Among the men who built up Providence no name stands out clearer for strict integrity and honorable, upright honesty than does that of Pulaski Carter. He came of a family of New Englanders who prided themselves on the fact that for generations their word had been as good as their bond, and he inherited all the stern, unbending honesty of his race. He was born at Westminster, Conn., June 23, 1813. His mother was of a gentle nature, possessing many lovely and lovable traits of character. Her health was never firm, and she died when Pulaski was nine months old. His father was an honest, upright, but very austere man, of a strong will and very strict in his family discipline, a devout Christian of the Congregational faith, rigid to a fault in exacting observance of religious forms and ceremonies. It was said that after his wife’s death he was scarcely ever known to smile. He was in good circumstances, and desired that Pulaski should become a physician, but the young man had inherited his father’s strong will, and he had decide to be a business man. With this end in view he went to Brooklyn, Conn., and learned the blacksmith’s trade. While here he had the free use of the library of Rev. Samuel J. May, the Unitarian clergyman, who afterward became so well known as a leader with Garrison, Phillips and others in the anti-slavery conflict. Mr. Carter’s memory was so retentive that in after life he was able to recite whole pages of the works read in those years. When he finished learning the blacksmith’s trade at Brooklyn, he went to Winsted, Conn., and entered the shop of Capt. Wheelock Thayer to learn scythe making. He was determined to know his business from the bottom up, and when he sold a man a scythe or an axe to know that it was good all the way through. While there he formed the acquaintance of Henry Harrison Crane, and the two young men formed a friendship that lasted through life.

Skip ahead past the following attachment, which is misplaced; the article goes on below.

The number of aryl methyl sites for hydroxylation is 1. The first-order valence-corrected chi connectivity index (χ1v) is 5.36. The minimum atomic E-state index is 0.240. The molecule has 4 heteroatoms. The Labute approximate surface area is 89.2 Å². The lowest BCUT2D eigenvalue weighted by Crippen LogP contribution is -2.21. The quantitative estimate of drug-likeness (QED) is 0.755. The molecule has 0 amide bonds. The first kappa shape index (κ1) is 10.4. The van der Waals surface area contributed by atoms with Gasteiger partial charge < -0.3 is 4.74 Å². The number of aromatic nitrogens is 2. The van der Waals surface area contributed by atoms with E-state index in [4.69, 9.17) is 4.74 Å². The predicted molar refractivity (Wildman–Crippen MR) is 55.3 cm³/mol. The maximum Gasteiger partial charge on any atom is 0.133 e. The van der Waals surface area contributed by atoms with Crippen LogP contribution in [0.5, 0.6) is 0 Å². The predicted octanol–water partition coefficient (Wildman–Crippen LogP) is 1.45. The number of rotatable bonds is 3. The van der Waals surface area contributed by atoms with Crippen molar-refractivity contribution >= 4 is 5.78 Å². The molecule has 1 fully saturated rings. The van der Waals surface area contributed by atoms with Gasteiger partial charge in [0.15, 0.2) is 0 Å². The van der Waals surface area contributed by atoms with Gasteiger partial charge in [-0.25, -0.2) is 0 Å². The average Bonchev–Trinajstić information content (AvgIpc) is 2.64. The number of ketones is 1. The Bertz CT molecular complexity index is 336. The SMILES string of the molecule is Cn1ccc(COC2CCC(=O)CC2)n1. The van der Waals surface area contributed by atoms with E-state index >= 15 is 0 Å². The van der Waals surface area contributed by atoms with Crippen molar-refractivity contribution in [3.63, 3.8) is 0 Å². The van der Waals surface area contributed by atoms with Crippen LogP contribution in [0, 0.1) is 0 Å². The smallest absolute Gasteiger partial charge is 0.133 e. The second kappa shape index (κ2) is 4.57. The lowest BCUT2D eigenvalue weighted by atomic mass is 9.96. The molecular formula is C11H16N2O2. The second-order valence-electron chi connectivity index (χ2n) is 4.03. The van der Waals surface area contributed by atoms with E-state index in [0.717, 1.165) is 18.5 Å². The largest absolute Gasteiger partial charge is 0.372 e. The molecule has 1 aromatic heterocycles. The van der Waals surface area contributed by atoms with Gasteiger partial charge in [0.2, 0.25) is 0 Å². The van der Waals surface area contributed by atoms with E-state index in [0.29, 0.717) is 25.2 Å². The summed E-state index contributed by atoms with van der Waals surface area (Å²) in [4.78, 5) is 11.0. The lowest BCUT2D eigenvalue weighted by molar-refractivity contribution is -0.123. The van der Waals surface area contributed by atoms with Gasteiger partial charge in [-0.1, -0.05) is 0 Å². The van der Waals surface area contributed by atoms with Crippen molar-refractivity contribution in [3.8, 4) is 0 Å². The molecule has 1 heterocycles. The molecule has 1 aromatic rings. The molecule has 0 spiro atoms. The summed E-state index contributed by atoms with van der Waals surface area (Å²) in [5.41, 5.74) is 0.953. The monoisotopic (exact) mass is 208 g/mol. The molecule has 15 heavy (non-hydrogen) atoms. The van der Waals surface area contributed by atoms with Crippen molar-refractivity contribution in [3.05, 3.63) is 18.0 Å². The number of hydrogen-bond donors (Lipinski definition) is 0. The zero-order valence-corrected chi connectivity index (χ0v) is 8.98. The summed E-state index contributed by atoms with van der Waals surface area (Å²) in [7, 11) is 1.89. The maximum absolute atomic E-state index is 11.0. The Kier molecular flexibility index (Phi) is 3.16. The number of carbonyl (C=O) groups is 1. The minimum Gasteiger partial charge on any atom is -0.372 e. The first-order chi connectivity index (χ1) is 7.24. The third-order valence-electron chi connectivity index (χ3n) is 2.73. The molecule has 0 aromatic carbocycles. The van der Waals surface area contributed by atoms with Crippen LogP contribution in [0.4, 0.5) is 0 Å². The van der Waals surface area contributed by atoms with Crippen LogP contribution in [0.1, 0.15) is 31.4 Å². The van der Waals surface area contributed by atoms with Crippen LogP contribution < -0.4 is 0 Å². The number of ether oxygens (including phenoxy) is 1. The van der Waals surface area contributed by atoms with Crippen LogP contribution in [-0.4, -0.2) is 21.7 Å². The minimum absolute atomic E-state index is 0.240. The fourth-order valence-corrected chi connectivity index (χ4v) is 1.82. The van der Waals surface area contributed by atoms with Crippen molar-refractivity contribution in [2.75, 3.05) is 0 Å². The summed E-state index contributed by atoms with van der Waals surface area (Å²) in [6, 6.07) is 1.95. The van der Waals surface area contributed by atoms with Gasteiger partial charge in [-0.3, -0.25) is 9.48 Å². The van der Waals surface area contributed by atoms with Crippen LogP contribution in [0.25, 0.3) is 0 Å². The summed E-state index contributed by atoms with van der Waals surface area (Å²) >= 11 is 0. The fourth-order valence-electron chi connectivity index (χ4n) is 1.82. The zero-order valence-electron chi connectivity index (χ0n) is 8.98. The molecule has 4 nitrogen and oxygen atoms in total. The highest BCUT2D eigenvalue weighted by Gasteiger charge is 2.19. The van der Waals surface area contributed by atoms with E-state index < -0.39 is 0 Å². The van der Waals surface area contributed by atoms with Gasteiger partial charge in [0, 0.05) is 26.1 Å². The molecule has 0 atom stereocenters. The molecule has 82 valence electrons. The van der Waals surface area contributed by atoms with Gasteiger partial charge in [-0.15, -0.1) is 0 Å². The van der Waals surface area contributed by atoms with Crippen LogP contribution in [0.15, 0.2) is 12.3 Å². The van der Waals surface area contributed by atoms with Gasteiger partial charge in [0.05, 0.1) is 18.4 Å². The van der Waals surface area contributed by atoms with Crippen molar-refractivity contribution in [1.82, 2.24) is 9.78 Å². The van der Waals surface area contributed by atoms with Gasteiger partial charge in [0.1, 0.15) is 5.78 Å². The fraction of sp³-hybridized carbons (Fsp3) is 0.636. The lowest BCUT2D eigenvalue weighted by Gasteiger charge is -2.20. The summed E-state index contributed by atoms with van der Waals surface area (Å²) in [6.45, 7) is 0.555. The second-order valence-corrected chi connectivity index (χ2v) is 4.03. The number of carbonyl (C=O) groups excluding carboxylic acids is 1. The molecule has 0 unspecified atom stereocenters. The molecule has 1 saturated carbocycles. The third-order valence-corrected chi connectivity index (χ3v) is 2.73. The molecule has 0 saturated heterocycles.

August 5, 1839, Mr. Carter married Susan Sophia Spaulding, of Abington, Conn., being then twenty-six years old. Having now learned his trade and being ready to go into business on his own account, he started out the next year on a prospecting tour to find a place where he could locate and commence his life’s work. He visited several places, but finally decided that he would settle at Providence, Pa. He returned to Connecticut, and the next year, 1841, brought his wife to her new home. In October, 1841, a little one came to brighten the home, but the mother died in November. The next July the daughter followed, and Mr. Carter was left alone. On his arrival in Providence he rented shop room of Jacob Sager and Larned White, and entered upon the business of making scythes. In June, 1842, in company with Jerison White, he purchased the axe factory of Sager & White, and commenced the manufacture of axes and scythes. This was the first manufactory of the kind in the state. In a little while Jerison White sold his interest to Larned White, and April 25, 1843, Mr. Carter purchased Mr. White’s interest and associated Mr. Crane with him in the business.
August 7, 1843, Mr. Carter married again, his wife being Olive Ingalls, of Canterbury, Conn. She was a double cousin of the first wife, and they were said to be strikingly alike in form and feature. Mr. Crane, disliking the care and responsibility the business entailed upon him, disposed of his interest, though still remaining with the concern. After this Mr. Carter associated Artemus Miller with him for a time, but soon after purchased all the outstanding interests and conducted the business alone. Prior to this some thirty acres of land were purchased, on which were erected the shops, buildings, etc., of the growing establishment, for there was a vast wilder-ness all around them in those early days, and vigorous workmen were slaughtering the giants of the forest right and left, and “Carter’s axes” were know to be reliable and were in great demand. For many years Mr. Carter remained sole owner of the “Capouse Works,” named from the old Indian chief of the Monceys, from who also the Capouse Meadows received their name.